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Why Women Must Negotiate to Succeed

The final post in a five-part blog series on women in leadership

By Priti Shah

There has been much conversation and buzz in recent months about Academy-Award winning actress, Jennifer Lawrence. Her essay, Why Do I Make Less Than My Male Co-Stars? has heightened awareness of the gender pay gap and the importance of negotiation. When salary information was leaked by Sony Lawrence discovered that she was making far less than her male counterparts. She states: “I didn’t get mad at Sony. I got mad at myself. I failed as a negotiator because I gave up early.”[1] Lawrence owns responsibility for walking away from the opportunity to negotiate. She goes on to write:

“But if I’m honest with myself, I would be lying if I didn’t say there was an element of wanting to be liked that influenced my decision to close the deal without a real fight. I didn’t want to seem ‘difficult’ or ‘spoiled.’ At the time, that seemed like a fine idea, until I saw the payroll on the Internet and realized every man I was working with definitely didn’t worry about being ‘difficult’ or ‘spoiled.’”[1]

Research shows that women do not like to negotiate. 20 percent of adult women (22 million people) say they never negotiate at all, even though they often recognize negotiation as appropriate and even necessary.[2] The effects of not negotiating are astounding. “By not negotiating a first salary, an individual stands to lose more than $500,000 by age 60—and men are more than four times as likely as women to negotiate a first salary.”[3] Women across all career fields are making less and losing more than male counterparts because they are not taking advantage of the positive outcomes that come from negotiating.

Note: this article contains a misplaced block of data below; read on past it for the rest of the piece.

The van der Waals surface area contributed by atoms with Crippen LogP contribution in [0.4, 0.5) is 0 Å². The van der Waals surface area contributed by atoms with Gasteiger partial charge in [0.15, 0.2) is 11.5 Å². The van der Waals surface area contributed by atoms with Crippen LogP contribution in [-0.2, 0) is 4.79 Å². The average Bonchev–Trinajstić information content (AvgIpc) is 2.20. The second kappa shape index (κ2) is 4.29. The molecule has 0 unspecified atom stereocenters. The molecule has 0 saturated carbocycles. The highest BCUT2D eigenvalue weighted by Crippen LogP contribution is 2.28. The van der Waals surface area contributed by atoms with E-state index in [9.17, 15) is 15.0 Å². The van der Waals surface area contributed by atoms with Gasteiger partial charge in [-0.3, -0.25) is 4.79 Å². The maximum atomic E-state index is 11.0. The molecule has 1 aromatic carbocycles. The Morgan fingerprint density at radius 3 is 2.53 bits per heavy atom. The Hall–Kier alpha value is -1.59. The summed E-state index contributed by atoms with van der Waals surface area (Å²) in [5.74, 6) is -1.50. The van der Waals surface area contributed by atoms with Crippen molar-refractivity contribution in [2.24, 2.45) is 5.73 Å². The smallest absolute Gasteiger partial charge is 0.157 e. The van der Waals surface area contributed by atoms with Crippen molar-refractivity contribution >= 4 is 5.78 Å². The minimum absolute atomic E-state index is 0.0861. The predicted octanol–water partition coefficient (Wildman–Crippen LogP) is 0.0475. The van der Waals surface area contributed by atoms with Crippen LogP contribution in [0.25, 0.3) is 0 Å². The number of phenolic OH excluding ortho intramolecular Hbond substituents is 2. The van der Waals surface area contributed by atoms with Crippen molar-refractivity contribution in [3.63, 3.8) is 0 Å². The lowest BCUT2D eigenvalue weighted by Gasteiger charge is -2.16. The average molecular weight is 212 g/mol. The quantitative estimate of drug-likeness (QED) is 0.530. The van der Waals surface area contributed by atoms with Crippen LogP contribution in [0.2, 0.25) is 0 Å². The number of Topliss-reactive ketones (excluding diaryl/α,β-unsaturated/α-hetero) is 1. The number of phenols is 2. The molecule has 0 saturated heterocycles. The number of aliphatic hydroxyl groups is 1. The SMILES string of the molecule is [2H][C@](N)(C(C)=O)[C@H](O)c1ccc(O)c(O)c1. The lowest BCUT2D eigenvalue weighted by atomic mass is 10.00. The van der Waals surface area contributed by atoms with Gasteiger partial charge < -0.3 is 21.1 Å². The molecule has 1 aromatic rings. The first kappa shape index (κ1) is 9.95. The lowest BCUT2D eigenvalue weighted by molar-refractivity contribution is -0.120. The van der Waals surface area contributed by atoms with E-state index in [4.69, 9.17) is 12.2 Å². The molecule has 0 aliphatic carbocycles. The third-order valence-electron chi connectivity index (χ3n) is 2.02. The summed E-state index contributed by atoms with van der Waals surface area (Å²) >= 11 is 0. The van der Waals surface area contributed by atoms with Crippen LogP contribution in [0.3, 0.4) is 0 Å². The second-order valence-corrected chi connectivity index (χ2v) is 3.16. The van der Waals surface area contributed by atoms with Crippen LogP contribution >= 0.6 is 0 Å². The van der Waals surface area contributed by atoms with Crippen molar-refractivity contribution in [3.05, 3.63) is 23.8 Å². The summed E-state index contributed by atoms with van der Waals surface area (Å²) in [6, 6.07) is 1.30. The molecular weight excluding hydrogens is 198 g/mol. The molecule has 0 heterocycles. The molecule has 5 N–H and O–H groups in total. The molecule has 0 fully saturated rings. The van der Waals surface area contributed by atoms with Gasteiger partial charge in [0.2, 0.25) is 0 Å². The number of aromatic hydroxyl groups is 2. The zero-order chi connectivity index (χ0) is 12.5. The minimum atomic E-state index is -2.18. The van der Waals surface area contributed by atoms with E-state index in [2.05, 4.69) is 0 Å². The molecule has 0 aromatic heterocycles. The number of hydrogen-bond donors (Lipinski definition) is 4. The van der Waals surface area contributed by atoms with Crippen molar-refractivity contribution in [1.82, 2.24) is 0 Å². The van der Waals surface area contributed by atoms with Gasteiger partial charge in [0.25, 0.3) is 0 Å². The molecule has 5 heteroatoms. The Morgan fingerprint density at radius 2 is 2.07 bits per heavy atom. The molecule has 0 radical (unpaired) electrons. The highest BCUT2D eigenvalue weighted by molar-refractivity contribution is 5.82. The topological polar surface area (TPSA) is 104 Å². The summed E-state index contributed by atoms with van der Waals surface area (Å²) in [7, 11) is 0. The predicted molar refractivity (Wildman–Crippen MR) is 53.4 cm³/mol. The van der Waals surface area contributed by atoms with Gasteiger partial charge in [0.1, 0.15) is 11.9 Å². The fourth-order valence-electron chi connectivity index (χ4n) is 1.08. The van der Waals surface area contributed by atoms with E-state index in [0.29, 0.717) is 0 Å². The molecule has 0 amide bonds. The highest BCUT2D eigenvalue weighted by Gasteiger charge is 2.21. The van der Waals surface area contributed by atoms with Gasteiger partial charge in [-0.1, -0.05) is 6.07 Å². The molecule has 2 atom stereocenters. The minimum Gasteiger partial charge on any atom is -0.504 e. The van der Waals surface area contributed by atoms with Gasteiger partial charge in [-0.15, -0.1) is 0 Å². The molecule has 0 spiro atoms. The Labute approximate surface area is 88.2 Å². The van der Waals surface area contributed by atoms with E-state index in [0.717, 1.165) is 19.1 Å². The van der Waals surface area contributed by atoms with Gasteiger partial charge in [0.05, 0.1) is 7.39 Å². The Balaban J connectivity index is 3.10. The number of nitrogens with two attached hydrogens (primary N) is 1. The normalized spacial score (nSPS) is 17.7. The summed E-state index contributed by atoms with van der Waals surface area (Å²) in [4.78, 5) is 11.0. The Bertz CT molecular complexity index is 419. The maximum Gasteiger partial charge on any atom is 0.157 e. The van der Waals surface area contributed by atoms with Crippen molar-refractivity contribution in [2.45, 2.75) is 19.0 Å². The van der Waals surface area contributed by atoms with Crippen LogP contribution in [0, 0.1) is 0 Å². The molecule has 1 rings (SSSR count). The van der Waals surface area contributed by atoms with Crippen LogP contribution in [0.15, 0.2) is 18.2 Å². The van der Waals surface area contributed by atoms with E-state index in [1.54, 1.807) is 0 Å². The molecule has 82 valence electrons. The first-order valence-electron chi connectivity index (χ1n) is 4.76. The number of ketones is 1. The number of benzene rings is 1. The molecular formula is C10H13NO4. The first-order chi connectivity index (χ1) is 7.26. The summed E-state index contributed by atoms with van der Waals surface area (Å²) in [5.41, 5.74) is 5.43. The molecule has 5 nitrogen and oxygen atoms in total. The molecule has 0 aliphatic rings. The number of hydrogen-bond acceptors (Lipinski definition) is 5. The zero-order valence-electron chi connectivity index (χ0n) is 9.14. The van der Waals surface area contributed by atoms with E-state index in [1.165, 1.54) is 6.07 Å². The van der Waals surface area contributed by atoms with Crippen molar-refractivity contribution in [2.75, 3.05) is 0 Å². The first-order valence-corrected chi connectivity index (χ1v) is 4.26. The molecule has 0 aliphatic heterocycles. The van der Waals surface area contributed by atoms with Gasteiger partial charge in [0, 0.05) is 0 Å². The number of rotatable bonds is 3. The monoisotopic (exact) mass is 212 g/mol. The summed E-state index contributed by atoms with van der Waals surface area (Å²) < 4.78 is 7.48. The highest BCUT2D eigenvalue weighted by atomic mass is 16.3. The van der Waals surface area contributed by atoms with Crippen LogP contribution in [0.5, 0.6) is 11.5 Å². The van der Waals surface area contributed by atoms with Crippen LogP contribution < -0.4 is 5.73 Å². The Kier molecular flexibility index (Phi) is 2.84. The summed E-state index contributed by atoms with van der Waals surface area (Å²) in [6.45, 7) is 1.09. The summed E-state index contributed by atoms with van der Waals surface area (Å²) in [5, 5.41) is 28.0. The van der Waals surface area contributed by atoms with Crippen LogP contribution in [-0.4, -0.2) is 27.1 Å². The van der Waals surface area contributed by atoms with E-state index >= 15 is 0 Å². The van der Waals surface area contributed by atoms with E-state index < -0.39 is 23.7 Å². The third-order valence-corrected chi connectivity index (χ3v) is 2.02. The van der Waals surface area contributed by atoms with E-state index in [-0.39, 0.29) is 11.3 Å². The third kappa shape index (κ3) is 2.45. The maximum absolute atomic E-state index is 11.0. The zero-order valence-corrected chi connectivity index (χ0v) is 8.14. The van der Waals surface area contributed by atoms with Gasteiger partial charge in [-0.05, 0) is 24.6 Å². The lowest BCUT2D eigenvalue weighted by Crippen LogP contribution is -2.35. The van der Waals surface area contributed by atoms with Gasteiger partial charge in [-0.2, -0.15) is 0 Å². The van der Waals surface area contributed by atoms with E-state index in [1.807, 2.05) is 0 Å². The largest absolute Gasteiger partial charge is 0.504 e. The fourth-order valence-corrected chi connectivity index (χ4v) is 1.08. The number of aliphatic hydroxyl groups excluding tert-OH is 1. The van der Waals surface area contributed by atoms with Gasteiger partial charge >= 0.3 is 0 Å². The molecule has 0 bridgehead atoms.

As a women in the workforce – how do you learn to negotiate when so few women are versed and experienced in negotiating? Sheryl Sandberg, COO of Facebook, offers a framework for negotiating on her website, LeanIn.org. The framework approaches negotiating as a problem- solving process, rather than confrontation or conflict resolution.

Her framework consists of four steps:

  1. Assess: Do the benefits outweigh the costs?
  2. Prepare: What are my interests? What are your interests?
  3. Ask: Engage and share unique information
  4. Package: Bundle alternative proposals

This framework provides both a starting point as well as a path to success as you prepare to negotiate.

There is so much to be gained by negotiating. Even celebrities earning multi-millions of dollars, like Jennifer Lawrence, admit to leaving money behind when it comes to negotiating at work. Think about your own career path and what you stand to gain by negotiating. How can your success increase through approaching negotiating as a problem-solving process?

Leave a comment below to share how you’re applying what you learned in today’s post. Subscribe to receive new blog post notifications. Submit your email address via the form on the right.

This is the final installment of our five-part blog series on women in leadership. To read the previous posts visit http://ow.ly/YEQsf.

Priti Shah is Vice President, Leadership Product Strategy and Corporate Development

[1] Lawrence, Jennifer Why Do I Make Less Than My Male Co‑Stars? Lenny, 2015.

[1] Ibid

[2] Babcock, Linda and Laschever, Sara “Women Don’t Ask: Negotiation and the Gender Divide”

[3] Ibid

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